What children do need all along the way is tutoring in how the Spirit works, how to hear His voice, how to stay in tune, how to recognize promptings, and how important it is to follow them immediately.

Disclaimer: We can’t teach what we don’t know, and the Lord will find other ways to reach our children if we didn’t know and didn’t teach those things when they were growing up.

3. It Is Not Our Job as Parents to Protect Our Children from Suffering

If there is one thing I set out to do as a young mother it was to protect my children in every way possible. I wanted them to be comfortable, happy, and healthy-ALL THE TIME! I felt I was failing whenever they weren’t.

Our Heavenly Father sets the perfect example for parenting. Does He use His unlimited power to make His children comfortable, happy, and healthy all the time? Hardly! The perfect plan of a perfect God allows trials, adversities, and suffering. Why? Because He knows there is no other way to receive the experiences we need to gain the knowledge we came here to gain . . . because He knows adversity offers the greatest opportunities for growth, spiritual seeking, and reaching out to the Creator for help and relief.

Disclaimer: The kind of inevitable suffering I’m referring to above does not condone abuse of any kind. It IS the job of parents to protect children from suffering abuse whenever humanly possible and to try our hardest not to be the source of it. However, when we as parents have no knowledge of or control over a child’s abuse from others, we must rely on the healing power of the Atonement to make things right in the long run. We can cling to that promise. And we can know that all suffering is part of the opposition necessary for our mortal experience: 2 Nephi 2:11 “For it must needs be, that there is an opposition in all things.”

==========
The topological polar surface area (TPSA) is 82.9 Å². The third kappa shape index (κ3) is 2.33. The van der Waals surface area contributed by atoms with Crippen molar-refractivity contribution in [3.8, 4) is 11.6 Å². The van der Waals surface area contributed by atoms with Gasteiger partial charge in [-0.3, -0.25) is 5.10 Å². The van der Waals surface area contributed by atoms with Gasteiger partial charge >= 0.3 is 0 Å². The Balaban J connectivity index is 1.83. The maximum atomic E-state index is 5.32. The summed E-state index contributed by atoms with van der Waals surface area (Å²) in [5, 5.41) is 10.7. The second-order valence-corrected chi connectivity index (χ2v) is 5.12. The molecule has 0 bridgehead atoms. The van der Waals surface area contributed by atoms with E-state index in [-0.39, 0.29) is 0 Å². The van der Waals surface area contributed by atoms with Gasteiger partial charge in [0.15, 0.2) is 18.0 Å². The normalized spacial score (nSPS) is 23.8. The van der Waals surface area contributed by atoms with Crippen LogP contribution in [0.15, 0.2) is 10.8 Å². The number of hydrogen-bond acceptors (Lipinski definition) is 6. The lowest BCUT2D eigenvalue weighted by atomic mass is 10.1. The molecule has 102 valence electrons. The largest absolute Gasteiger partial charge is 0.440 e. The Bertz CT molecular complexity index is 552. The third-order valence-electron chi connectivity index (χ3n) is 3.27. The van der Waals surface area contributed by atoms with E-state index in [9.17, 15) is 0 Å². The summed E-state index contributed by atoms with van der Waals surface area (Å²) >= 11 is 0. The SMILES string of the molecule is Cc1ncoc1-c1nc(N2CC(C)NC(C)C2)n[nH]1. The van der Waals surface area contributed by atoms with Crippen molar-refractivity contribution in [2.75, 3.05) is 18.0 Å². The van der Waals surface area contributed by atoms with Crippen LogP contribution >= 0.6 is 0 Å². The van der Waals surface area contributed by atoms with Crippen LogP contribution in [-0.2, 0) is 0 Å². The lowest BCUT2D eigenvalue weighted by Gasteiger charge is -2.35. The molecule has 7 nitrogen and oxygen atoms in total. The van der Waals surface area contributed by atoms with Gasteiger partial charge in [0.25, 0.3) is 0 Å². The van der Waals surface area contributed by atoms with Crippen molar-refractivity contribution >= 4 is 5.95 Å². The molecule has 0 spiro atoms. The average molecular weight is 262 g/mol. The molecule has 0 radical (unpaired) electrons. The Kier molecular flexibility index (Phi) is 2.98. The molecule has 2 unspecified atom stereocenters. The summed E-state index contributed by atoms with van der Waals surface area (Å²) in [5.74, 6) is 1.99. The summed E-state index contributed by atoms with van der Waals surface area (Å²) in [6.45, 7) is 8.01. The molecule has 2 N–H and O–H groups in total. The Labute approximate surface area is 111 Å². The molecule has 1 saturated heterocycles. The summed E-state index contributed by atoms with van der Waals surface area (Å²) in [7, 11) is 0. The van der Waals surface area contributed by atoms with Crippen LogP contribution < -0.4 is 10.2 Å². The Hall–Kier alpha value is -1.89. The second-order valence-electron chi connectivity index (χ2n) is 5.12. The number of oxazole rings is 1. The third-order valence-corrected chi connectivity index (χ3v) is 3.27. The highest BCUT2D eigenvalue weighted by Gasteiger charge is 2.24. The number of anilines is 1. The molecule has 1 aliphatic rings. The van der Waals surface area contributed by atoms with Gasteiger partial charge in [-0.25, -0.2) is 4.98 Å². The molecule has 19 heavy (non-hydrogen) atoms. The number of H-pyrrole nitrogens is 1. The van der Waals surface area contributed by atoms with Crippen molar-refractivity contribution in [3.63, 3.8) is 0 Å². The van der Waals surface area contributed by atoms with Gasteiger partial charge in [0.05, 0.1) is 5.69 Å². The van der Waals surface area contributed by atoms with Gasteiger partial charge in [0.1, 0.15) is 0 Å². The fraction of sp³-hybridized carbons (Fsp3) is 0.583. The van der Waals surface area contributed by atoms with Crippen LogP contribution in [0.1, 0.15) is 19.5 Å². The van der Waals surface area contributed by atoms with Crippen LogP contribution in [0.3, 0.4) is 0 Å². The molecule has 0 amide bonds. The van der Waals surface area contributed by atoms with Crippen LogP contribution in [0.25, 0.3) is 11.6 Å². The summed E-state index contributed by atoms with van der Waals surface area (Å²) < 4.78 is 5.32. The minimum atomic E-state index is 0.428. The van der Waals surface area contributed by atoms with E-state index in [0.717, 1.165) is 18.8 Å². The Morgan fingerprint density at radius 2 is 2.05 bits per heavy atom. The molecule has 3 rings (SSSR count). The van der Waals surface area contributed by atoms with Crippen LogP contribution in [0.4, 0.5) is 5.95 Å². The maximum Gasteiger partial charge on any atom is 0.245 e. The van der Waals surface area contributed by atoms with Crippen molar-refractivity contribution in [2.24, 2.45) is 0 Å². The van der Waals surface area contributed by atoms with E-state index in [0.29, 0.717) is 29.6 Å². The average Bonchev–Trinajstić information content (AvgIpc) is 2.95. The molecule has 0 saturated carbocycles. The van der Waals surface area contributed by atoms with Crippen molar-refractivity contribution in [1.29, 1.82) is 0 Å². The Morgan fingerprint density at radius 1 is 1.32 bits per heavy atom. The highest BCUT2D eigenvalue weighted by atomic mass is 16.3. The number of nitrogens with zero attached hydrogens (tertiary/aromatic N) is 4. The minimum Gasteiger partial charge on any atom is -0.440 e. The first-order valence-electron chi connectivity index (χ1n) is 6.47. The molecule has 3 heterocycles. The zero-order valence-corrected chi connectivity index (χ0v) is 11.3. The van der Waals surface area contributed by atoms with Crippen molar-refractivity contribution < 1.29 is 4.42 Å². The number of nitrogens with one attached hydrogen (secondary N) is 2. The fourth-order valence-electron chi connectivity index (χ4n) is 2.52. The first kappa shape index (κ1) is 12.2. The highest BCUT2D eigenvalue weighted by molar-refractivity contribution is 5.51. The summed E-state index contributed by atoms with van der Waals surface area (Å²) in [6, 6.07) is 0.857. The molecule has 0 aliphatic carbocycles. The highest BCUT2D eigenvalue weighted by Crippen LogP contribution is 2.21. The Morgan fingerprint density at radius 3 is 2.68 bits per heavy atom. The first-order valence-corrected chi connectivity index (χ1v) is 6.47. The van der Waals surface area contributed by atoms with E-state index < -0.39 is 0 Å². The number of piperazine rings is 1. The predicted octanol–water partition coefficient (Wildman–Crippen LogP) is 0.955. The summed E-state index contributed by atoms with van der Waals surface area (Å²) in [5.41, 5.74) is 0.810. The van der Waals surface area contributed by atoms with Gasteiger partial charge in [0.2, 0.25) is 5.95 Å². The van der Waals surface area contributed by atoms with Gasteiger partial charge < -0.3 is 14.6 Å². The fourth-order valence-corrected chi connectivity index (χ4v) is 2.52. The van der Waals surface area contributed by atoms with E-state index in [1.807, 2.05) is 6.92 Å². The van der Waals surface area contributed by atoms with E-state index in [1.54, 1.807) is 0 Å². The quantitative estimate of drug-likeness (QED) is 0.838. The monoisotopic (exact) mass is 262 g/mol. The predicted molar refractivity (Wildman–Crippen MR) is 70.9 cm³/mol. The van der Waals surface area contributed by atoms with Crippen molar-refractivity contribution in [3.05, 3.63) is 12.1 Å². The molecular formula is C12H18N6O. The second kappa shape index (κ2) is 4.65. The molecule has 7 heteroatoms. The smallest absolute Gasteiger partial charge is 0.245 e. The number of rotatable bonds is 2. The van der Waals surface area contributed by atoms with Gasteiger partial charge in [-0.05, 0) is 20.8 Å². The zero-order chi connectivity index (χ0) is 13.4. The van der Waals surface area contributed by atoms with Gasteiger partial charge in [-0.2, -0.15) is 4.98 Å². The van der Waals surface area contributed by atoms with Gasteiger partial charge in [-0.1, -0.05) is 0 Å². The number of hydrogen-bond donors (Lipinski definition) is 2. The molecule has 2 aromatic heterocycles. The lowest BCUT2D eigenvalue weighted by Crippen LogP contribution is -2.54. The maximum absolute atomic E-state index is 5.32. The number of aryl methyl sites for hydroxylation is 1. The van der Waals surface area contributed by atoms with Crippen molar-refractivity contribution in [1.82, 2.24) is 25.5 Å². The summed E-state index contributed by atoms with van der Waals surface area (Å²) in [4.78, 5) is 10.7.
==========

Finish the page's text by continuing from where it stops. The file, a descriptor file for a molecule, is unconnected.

4. Parents Are Part of the Plan of Opposition in Their Children’s Lives and Vice Versa

Whether we like it or not, we as parents contribute opposition in each of our children’s lives and they contribute to the opposition in ours. No parent ever gives birth to a problem-free child or does a perfect job raising them. Every parent finds challenges with each child and all children have difficult experiences with the way they are raised that give them challenges to overcome. It’s part of the plan.

Think how challenged Lehi and Sariah were with Laman and Lemuel. Conversely, in Laman and Lemuel’s perspective, their dad was one difficult man to deal with. They seemed to consider Lehi and then Nephi (who was so much like his father) as the source of most of their woes in life! And whether opposition is real or imagined, it has a large impact on lives.